A multi-centre evaluation of eleven clinically feasible brain PET/MRI attenuation correction techniques using a large cohort of patients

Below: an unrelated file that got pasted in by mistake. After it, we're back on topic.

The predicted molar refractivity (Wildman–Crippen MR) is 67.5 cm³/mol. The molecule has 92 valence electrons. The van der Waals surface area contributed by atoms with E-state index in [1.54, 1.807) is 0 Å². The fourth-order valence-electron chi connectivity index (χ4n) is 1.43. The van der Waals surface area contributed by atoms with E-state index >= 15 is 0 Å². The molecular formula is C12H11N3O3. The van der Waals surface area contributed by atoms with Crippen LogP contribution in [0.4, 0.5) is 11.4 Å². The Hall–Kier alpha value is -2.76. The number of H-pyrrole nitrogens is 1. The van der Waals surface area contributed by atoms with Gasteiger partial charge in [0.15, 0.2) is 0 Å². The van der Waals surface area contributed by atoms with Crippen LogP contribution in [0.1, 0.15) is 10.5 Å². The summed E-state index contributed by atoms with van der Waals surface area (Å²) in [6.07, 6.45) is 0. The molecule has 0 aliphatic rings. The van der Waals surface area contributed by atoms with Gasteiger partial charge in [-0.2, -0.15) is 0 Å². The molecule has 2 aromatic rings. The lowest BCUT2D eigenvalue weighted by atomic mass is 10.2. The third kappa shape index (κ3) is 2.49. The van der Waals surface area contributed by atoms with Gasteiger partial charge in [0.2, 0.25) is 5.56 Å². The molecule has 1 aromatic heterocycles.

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Aim To accurately quantify the radioactivity concentration measured by PET, emission data need to be corrected for photon attenuation; however, the MRI signal cannot easily be converted into attenuation values, making attenuation correction (AC) in PET/MRI challenging. In order to further improve the current vendor-implemented MR-AC methods for absolute quantification, a number of prototype methods have been proposed in the literature. These can be categorized into three types: template/atlas-based, segmentation-based, and reconstruction-based. These proposed methods in general demonstrated improvements compared to vendor-implemented AC, and many studies report deviations in PET uptake after AC of only a few percent from a gold standard CT-AC. Using a unified quantitative evaluation with identical metrics, subject cohort, and common CT-based reference, the aims of this study were to evaluate a selection of novel methods proposed in the literature, and identify the ones suitable for clinical use. Methods In total, 11 AC methods were evaluated: two vendor-implemented (MR-ACDIXON and MR-ACUTE), five based on template/atlas information (MR-ACSEGBONE (Koesters et al., 2016), MR-ACONTARIO (Anazodo et al., 2014), MR-ACBOSTON (Izquierdo-Garcia et al., 2014), MR-ACUCL (Burgos et al., 2014), and MR-ACMAXPROB (Merida et al., 2015)), one based on simultaneous reconstruction of attenuation and emission (MR-ACMLAA (Benoit et al., 2015)), and three based on image-segmentation (MR-ACMUNICH (Cabello et al., 2015), MR-ACCAR-RiDR (Juttukonda et al., 2015), and MR-ACRESOLUTE (Ladefoged et al., 2015)). We selected 359 subjects who were scanned using one of the following radiotracers: [18F]FDG (210), [11C]PiB (51), and [18F]florbetapir (98). The comparison to AC with a gold standard CT was performed both globally and regionally, with a special focus on robustness and outlier analysis. Results The average performance in PET tracer uptake was within ±5% of CT for all of the proposed methods, with the average±SD global percentage bias in PET FDG uptake for each method being: MR-ACDIXON (−11.3±3.5)%, MR-ACUTE (−5.7±2.0)%, MR-ACONTARIO (−4.3±3.6)%, MR-ACMUNICH (3.7±2.1)%, MR-ACMLAA (−1.9±2.6)%, MR-ACSEGBONE (−1.7±3.6)%, MR-ACUCL (0.8±1.2)%, MR-ACCAR-RiDR (−0.4±1.9)%, MR-ACMAXPROB (−0.4±1.6)%, MR-ACBOSTON (−0.3±1.8)%, and MR-ACRESOLUTE (0.3±1.7)%, ordered by average bias. The overall best performing methods (MR-ACBOSTON, MR-ACMAXPROB, MR-ACRESOLUTE and MR-ACUCL, ordered alphabetically) showed regional average errors within ±3% of PET with CT-AC in all regions of the brain with FDG, and the same four methods, as well as MR-ACCAR-RiDR, showed that for 95% of the patients, 95% of brain voxels had an uptake that deviated by less than 15% from the reference. Comparable performance was obtained with PiB and florbetapir. Conclusions All of the proposed novel methods have an average global performance within likely acceptable limits (±5% of CT-based reference), and the main difference among the methods was found in the robustness, outlier analysis, and clinical feasibility. Overall, the best performing methods were MR-ACBOSTON, MR-ACMAXPROB, MR-ACRESOLUTE and MR-ACUCL, ordered alphabetically. These methods all minimized the number of outliers, standard deviation, and average global and local error. The methods MR-ACMUNICH and MR-ACCAR-RiDR were both within acceptable quantitative limits, so these methods should be considered if processing time is a factor. The method MR-ACSEGBONE also demonstrates promising results, and performs well within the likely acceptable quantitative limits. For clinical routine scans where processing time can be a key factor, this vendor-provided solution currently outperforms most methods. With the performance of the methods presented here, it may be concluded that the challenge of improving the accuracy of MR-AC in adult brains with normal anatomy has been solved to a quantitatively acceptable degree, which is smaller than the quantification reproducibility in PET imaging.